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A Day in the Life of Extension

Often, graduate students and early career professionals are interested in Extension and applied research careers. They may base those interests on a past childhood experience or observance of Extension professionals within their universities. Unfortunately, many of those students lack an understanding of Extension, and they may hesitate to inquire whether such positions may apply to them. They observe from afar and often are reluctant to ask questions. These interviews give an overview of, but do not limit, potential careers in Extension. The authors/contributors hope that they help students initiate career conversations with advisors, mentors, and colleagues.

We appreciate the generosity of Paul Vincelli, Professor of Extension, University of Kentucky, for his review of this article. Many thanks to the contributors who shared their experiences for this overview.

What do Extension folks do all day? And why aren’t they ever in their offices?

Extension careers are as diverse as the people who fill them. They range from doctorate to master’s degree levels, and appointments can range from 100% Extension assignments to Extension-Research splits. Likewise, some systems continue the tradition of education-focused efforts, while others require greater emphasis on applied research, research publications, and grant funding. Each university and each individual department has its own set of parameters for evaluation.

Perhaps the most visible Extension positions are those of university faculty who are located on university campuses. These positions may or may not be tenure track. Campus-based specialists often work closely with county agents, crop consultants, and grower groups. They may advise students, as well. Some specialists, on the other hand, may be positioned at research stations that are central to their commodities; they usually have closer relationships with growers. Diagnosticians may be located at campus-based labs or at strategically placed research stations within a state. County agents or crop advisors, in contrast, are usually county-based; they work directly with campus and off-campus faculty and specialists and are directly in contact with growers and homeowners alike. Extension associates are often supervised by an Extension specialist, although they may have their own unique programs. There are also variations of these Extension positions that combine one or more of the traditional roles listed above. Not all Extension personnel work with commercial growers; they may focus on non-commercial stakeholders such as Master Gardeners and urban community gardeners. A little creativity can help develop a particular role to solve specific problems. After all, that is the mission of Extension.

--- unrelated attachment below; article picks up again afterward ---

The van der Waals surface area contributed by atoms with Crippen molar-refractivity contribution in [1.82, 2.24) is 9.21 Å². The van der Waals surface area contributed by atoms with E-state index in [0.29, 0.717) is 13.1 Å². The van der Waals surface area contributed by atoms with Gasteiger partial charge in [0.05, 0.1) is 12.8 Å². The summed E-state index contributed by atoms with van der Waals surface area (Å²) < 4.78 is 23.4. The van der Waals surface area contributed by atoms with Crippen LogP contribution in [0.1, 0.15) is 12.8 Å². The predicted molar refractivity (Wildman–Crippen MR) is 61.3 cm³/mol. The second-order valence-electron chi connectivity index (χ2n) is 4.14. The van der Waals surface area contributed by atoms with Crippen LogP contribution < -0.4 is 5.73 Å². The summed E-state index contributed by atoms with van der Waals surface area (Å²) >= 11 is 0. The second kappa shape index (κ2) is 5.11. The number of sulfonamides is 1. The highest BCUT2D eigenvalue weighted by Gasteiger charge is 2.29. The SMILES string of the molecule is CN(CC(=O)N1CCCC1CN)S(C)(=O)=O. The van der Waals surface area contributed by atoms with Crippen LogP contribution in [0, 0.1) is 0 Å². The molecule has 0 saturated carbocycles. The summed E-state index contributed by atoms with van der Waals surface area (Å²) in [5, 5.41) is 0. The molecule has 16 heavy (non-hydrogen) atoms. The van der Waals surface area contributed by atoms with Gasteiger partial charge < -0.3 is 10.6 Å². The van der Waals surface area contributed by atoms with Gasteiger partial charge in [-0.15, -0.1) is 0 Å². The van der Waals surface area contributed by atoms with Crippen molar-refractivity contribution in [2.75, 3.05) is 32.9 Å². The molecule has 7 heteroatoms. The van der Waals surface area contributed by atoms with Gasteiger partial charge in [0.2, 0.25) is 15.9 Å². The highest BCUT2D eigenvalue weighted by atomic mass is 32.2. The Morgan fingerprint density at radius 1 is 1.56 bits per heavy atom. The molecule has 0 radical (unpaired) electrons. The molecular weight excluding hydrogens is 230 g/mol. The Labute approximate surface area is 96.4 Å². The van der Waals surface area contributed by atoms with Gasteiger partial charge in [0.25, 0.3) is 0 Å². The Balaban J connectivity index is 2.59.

Daily or seasonal tasks also vary greatly. Many Extension professionals travel extensively; each day is different and equally stimulating. Planned activities occasionally give way to unexpected developments in the field or diagnostic lab, assuring an interesting professional life. Educational activities include county or regional meetings, social media, online trainings, and field visits. Training sessions may include growers, gardeners, crop consultants, or county agents. Days in the office can range from writing stakeholder-focused publications to analyzing research data to mentoring students. There are no “cookie cutter” molds for Extension professionals. Productive individuals succeed in part by attending to specific needs of their assignment, and in part by taking advantage of their own, professional strengths. Again, each position includes an individualized program, each with its own set of objectives and desired impacts.

Extension’s Mission

Extension careers are directly aligned with the mission of the land-grant system and its Cooperative Extension component. The Cooperative Extension Service, formalized by the Smith-Lever Act of 1914, was created to “extend” research and university information to agricultural communities. Today, Extension education also includes urban agriculture, food science, family studies, youth leadership, and more. The Cooperative Extension Service works to1:

  • Translate science for practical application
  • Identify emerging issues, find answers, and encourage application of scientific findings
  • Work to eliminate poverty, encourage healthy lifestyles, and mentor youth
  • Provide response to disasters and emergencies
  • Connect people to credible, science-based information

Positions in Extension

Plant pathologists can fit into this broad educational network by exploring a variety of specialties and experiences. From education to applied research, there are endless possibilities.

Following are short profiles of ten Extension plant pathologists. They are presented in no particular order and range in commodity assignments, project foci, and expertise. This format is intended to help those interested in Extension to understand that possibilities can range from fungicide trials to lab-based research to videography to social media to grower education. The next step is up to the individual, to discover a career path that “extends” the university to the people, and to fulfill the mission of the land-grant university.

Note: USDA-ARS, the national agency that collaborates with state-based university Extension programs also includes Extension career opportunities. This article does not include government careers, but interested students are encouraged to explore those possibilities, as well.

1 The description of Extension’s mission was adapted from the description from NIFA’s website